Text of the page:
A Pew Research Center survey released in October found 58 percent of residents in the country had an unfavorable opinion of Muslims – compared with 72 percent in 2016 – and 11 percent a favorable one. The same survey found that 60 percent of persons had a favorable view of Jews, and 18 percent an unfavorable one.
In November posters appeared in Budapest showing independent online news site Index.hu journalists Gabor Miklosi and Andras Dezso, both Hungarian, in front of an Israeli flag with the caption, “We have also come from beyond the border.” The poster featured the Index.hu logo next to the words, “constant complaining, latent anti-Hungarian feelings, betrayal of the homeland.” TEV reported the case to police as anti-Semitic. In a tweet, the Israeli embassy condemned the posters as containing anti-Semitic and anti-Israeli symbols and insinuations.
During a local soccer match between the country’s Dorog and MTK clubs in August, approximately 100 Dorog fans yelled anti-Semitic chants such as “dirty Jews” and “only through the chimney.” Following an open letter of protest from Mazsihisz President Andras Heisler to President of the Hungarian Football Federation Sandor Csanyi asking him to act against hate speech and anti-Semitism, the federation fined Dorog 200,000 forints ($680). Heisler commented the federation did not publicly condemn the incident.
In August and September unknown assailants repeatedly damaged the Living Memorial to Holocaust victims on Budapest’s Liberty Square, which activists previously established to protest against a controversial memorial to victims of the German invasion of 1944. On August 20, the national holiday of Saint Stephen’s Day, the far-right website kuruc.info published an article entitled, “Liberty Square was waiting for National Day to be cleaned – our reader cleaned up the Jewish garbage,” which included a photograph of objects taken from the memorial lying in a garbage can.
In October approximately 50 members of a group widely described as neo-Nazi, calling itself the Legio Hungaria, vandalized Aurora, a community and cultural center in Budapest owned by a Jewish organization – tearing down and setting fire to the center’s rainbow flag and spraying graffiti on the wall of the building. Newly elected District Mayor Andras Piko condemned the attack and promised police would provide additional security. In November the Budapest Police brought in for questioning nine persons in connection with the attack; no arrests were reported.
In July, at a memorial in Budapest for Roma victims of the Holocaust, vandals left graffiti stating, “The place for … [a prominent Jewish American financier] is in a gas chamber.”
A 2018 Pew Research survey stated 17 percent of citizens reported they were strongly religious, and the same percentage said they attended religious services regularly.
The Christian-Jewish Society, an informal platform for discussion by the Catholic, Lutheran, Reformed, and Baptist Churches and Jewish religious groups, held events such as joint prayers on the International Day of Holocaust remembrance, and also helped organize the March of the Living annual Holocaust remembrance event in April in Budapest.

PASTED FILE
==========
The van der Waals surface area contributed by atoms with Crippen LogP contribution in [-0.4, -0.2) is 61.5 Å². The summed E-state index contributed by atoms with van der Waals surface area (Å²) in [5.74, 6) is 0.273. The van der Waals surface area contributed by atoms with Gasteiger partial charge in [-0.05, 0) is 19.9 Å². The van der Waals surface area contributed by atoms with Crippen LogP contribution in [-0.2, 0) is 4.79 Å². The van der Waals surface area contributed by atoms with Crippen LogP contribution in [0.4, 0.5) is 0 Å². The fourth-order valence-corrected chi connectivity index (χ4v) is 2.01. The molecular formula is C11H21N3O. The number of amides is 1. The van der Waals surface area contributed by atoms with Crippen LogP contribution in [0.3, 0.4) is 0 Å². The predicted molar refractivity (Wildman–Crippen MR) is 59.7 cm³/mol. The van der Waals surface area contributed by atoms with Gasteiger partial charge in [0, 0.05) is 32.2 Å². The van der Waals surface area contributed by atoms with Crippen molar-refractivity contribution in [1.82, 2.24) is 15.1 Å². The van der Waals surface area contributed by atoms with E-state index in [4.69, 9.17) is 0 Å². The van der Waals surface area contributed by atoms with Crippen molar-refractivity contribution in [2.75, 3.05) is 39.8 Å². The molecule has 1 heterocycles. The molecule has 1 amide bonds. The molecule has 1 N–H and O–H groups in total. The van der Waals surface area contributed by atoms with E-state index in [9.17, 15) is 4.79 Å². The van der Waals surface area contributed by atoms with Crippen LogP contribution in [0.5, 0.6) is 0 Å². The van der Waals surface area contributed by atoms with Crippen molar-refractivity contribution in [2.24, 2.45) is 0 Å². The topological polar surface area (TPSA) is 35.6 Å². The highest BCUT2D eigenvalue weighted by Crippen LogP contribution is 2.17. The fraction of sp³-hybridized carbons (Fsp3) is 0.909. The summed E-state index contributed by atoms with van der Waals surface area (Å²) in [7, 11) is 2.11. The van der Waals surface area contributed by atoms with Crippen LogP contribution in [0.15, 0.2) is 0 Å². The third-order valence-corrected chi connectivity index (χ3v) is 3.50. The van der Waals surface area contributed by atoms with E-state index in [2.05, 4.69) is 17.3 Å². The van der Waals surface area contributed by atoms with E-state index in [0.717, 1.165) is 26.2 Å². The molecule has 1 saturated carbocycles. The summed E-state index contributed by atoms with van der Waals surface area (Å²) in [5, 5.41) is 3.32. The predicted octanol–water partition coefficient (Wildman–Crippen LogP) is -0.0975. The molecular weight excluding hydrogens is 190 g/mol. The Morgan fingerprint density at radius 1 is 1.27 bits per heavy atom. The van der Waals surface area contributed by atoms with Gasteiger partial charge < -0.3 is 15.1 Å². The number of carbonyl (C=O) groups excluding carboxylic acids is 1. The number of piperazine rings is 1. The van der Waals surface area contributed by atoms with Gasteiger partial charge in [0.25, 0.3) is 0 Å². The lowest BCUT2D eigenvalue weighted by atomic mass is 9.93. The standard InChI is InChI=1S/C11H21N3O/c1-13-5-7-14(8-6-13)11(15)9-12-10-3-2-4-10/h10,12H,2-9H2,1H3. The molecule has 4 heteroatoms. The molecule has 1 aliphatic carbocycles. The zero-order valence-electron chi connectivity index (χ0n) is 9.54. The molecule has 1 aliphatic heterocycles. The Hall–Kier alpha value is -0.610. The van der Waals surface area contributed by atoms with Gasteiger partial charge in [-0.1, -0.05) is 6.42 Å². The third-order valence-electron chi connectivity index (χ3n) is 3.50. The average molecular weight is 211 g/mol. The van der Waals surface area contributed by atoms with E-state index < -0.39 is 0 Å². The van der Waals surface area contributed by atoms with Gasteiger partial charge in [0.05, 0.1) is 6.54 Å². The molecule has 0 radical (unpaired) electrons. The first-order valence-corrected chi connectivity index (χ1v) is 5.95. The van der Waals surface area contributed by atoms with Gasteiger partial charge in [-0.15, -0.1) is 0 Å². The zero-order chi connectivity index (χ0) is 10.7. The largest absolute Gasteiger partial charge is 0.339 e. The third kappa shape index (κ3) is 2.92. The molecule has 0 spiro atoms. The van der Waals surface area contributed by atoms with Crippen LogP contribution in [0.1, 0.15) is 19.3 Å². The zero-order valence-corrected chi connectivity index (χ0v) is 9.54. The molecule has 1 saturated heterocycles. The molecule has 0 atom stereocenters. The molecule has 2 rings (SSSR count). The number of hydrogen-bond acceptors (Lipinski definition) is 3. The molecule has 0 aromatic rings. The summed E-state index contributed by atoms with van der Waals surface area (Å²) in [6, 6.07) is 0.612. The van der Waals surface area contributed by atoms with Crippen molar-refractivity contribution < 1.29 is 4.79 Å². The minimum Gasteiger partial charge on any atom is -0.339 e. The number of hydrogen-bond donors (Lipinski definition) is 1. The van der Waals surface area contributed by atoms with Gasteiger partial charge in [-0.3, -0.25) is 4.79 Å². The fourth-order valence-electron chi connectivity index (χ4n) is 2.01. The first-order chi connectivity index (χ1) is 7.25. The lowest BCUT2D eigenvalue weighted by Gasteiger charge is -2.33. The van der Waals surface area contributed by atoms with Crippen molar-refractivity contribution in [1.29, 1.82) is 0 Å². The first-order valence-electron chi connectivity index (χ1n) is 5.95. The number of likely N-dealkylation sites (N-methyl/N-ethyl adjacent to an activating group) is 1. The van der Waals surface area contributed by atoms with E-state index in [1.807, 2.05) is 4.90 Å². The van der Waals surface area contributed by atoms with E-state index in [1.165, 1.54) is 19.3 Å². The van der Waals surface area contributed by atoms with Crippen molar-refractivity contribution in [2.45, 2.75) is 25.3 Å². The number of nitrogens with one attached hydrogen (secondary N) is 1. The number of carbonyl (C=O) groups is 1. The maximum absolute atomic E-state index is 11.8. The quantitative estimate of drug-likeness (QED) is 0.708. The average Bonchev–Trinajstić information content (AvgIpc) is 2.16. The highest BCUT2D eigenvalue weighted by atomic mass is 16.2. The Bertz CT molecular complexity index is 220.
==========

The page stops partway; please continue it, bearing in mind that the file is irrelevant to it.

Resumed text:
Section IV. U.S. Government Policy and Engagement
In meetings with government officials, including the PMO, U.S. embassy representatives and visiting U.S. officials continued to advocate for increased religious freedom and discussed Holocaust commemoration, the amendment to the religion law, an inclusive approach for the House of Fates Holocaust museum, and restitution of heirless Jewish property seized during the Holocaust.
The U.S. Special Envoy to Monitor and Combat Anti-Semitism visited the country in May and, accompanied by embassy officials, met with high-level representatives from the PMO, Jewish religious leaders, and civil society representatives to discuss religious freedom, anti-Semitism, and the House of Fates.
The Deputy Administrator for USAID, the Director of the White House Domestic Policy Council, and the Charge d’Affaires discussed the importance of religious freedom in formal remarks at a Thanksgiving dinner the embassy cohosted with the government. A wide range of religious leaders and civil society representatives attended the dinner.
Embassy and visiting Department of State officials met with representatives of the Jewish community to discuss anti-Semitism and the challenges of promoting tolerance education and historical truth, the community’s relationship with the government, the House of Fates, restitution issues, and commemoration of the Holocaust.
Embassy officials maintained regular contact with leaders of religious communities, including the four historical groups, as well as Baptists, Muslims, the COS, and religious groups that lost incorporated church status in 2011, such as MET, Bet Orim, and Sim Shalom, to understand their concerns, encourage religious freedom and tolerance, and discuss the effects of the religion law and anti-Muslim rhetoric.
The Ambassador met with a Holocaust survivor in April and emphasized U.S. commitment to Holocaust remembrance and religious freedom. The Ambassador and other embassy officials participated in events organized by various Jewish congregations, such as March of the Living, inauguration of new synagogues, Hanukkah candle lightings, and the opening of a Holocaust exhibition to highlight support for the Jewish community and promote religious tolerance. At all these events, embassy representatives reiterated U.S. support for religious freedom and discussed issues of concern to the Jewish community.